Sunday, July 20, 2014

Kenya to pilot community-wide malaria treatments

IRIN: Kenya is experimenting with unconventional methods to tackle high malaria rates through the piloting of mass drug administration (MDA) - treating entire communities with anti-malarial drugs, regardless of whether they have the parasite.

The project is an initiative of the newly created Malaria Elimination Consortium of Western Kenya, founded in 2013 by the US Centers for Disease Control (CDC), Kenya Medical Research Institute (KEMRI), and other partners, and is set to be rolled out at the beginning of next year.

MDA has been considered a malaria control mechanism for over a century, with studies on MDA usage dating back to 1914. But more recently, with the availability of transmission-reducing antimalarials, scientists are beginning to refocus on the possibility of using mass treatment to eradicate the disease in areas where other methods have been unable to have a large impact.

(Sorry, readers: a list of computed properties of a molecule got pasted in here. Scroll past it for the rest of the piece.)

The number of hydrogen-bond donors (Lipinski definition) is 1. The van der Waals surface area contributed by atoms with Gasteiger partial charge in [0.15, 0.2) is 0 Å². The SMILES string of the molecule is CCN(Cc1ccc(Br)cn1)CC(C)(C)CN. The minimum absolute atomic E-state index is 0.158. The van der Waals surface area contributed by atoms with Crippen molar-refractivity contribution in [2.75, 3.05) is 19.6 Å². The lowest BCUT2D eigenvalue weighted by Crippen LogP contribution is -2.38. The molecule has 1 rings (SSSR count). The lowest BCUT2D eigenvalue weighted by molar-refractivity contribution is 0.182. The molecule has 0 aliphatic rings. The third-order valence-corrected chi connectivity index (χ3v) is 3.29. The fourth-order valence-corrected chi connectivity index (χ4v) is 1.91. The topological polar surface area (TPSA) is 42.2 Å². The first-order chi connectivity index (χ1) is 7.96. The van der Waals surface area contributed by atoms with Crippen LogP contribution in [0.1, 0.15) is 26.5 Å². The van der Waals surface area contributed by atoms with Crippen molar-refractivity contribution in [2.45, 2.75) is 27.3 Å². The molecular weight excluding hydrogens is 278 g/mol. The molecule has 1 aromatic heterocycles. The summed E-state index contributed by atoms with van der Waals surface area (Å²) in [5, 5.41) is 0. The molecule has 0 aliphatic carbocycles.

In Siaya County in western Kenya, where MDA will be introduced, a large percentage of the population who are healthy nevertheless harbour the malaria parasite and can be transmitters to others, especially children, who have no immunity to malaria.

Siaya has by far the highest malaria burden in the country, with approximately 33 percent of under-5 children, 56 percent of those aged 5-15, and 22 percent of those above 15 carrying the malaria parasite in their blood, according to KEMRI research.

Mosquito netting, shot by Tjeerd Wiersma, Wikimedia Commons via Flickr, under the Creative Commons Attribution 2.0 Generic license

No comments: